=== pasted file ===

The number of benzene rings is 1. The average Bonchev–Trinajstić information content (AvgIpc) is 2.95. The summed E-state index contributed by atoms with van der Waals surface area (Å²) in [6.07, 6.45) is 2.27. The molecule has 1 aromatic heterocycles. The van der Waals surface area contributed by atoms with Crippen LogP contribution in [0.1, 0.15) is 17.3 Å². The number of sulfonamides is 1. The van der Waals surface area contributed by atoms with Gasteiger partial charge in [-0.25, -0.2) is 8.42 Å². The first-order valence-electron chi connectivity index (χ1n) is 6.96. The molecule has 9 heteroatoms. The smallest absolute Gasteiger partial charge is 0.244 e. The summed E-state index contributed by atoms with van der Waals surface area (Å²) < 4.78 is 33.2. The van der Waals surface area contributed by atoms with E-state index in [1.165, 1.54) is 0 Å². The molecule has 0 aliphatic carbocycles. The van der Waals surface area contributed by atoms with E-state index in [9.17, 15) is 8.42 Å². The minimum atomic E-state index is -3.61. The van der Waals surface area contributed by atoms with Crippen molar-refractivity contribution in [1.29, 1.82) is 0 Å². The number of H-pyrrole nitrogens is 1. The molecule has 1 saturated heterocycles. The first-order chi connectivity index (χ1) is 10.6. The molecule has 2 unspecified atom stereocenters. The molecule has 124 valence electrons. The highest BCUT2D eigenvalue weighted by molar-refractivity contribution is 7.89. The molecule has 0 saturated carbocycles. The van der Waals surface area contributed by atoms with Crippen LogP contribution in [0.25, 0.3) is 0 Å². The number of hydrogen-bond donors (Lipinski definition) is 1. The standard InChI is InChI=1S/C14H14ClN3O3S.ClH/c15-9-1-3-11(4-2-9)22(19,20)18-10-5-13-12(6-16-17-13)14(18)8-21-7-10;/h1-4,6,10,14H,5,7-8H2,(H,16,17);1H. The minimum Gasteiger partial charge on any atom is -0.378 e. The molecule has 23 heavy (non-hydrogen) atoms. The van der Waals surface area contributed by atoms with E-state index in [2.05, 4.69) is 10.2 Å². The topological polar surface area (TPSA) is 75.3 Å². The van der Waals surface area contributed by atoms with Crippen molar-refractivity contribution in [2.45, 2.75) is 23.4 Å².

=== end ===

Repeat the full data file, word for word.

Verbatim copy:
The number of benzene rings is 1. The average Bonchev–Trinajstić information content (AvgIpc) is 2.95. The summed E-state index contributed by atoms with van der Waals surface area (Å²) in [6.07, 6.45) is 2.27. The molecule has 1 aromatic heterocycles. The van der Waals surface area contributed by atoms with Crippen LogP contribution in [0.1, 0.15) is 17.3 Å². The number of sulfonamides is 1. The van der Waals surface area contributed by atoms with Gasteiger partial charge in [-0.25, -0.2) is 8.42 Å². The first-order valence-electron chi connectivity index (χ1n) is 6.96. The molecule has 9 heteroatoms. The smallest absolute Gasteiger partial charge is 0.244 e. The summed E-state index contributed by atoms with van der Waals surface area (Å²) < 4.78 is 33.2. The van der Waals surface area contributed by atoms with E-state index in [1.165, 1.54) is 0 Å². The molecule has 0 aliphatic carbocycles. The van der Waals surface area contributed by atoms with E-state index in [9.17, 15) is 8.42 Å². The minimum atomic E-state index is -3.61. The van der Waals surface area contributed by atoms with Crippen molar-refractivity contribution in [1.29, 1.82) is 0 Å². The number of H-pyrrole nitrogens is 1. The molecule has 1 saturated heterocycles. The first-order chi connectivity index (χ1) is 10.6. The molecule has 2 unspecified atom stereocenters. The molecule has 124 valence electrons. The highest BCUT2D eigenvalue weighted by molar-refractivity contribution is 7.89. The molecule has 0 saturated carbocycles. The van der Waals surface area contributed by atoms with Crippen LogP contribution in [0.25, 0.3) is 0 Å². The number of hydrogen-bond donors (Lipinski definition) is 1. The standard InChI is InChI=1S/C14H14ClN3O3S.ClH/c15-9-1-3-11(4-2-9)22(19,20)18-10-5-13-12(6-16-17-13)14(18)8-21-7-10;/h1-4,6,10,14H,5,7-8H2,(H,16,17);1H. The minimum Gasteiger partial charge on any atom is -0.378 e. The molecule has 23 heavy (non-hydrogen) atoms. The van der Waals surface area contributed by atoms with E-state index in [2.05, 4.69) is 10.2 Å². The topological polar surface area (TPSA) is 75.3 Å². The van der Waals surface area contributed by atoms with Crippen molar-refractivity contribution in [2.45, 2.75) is 23.4 Å².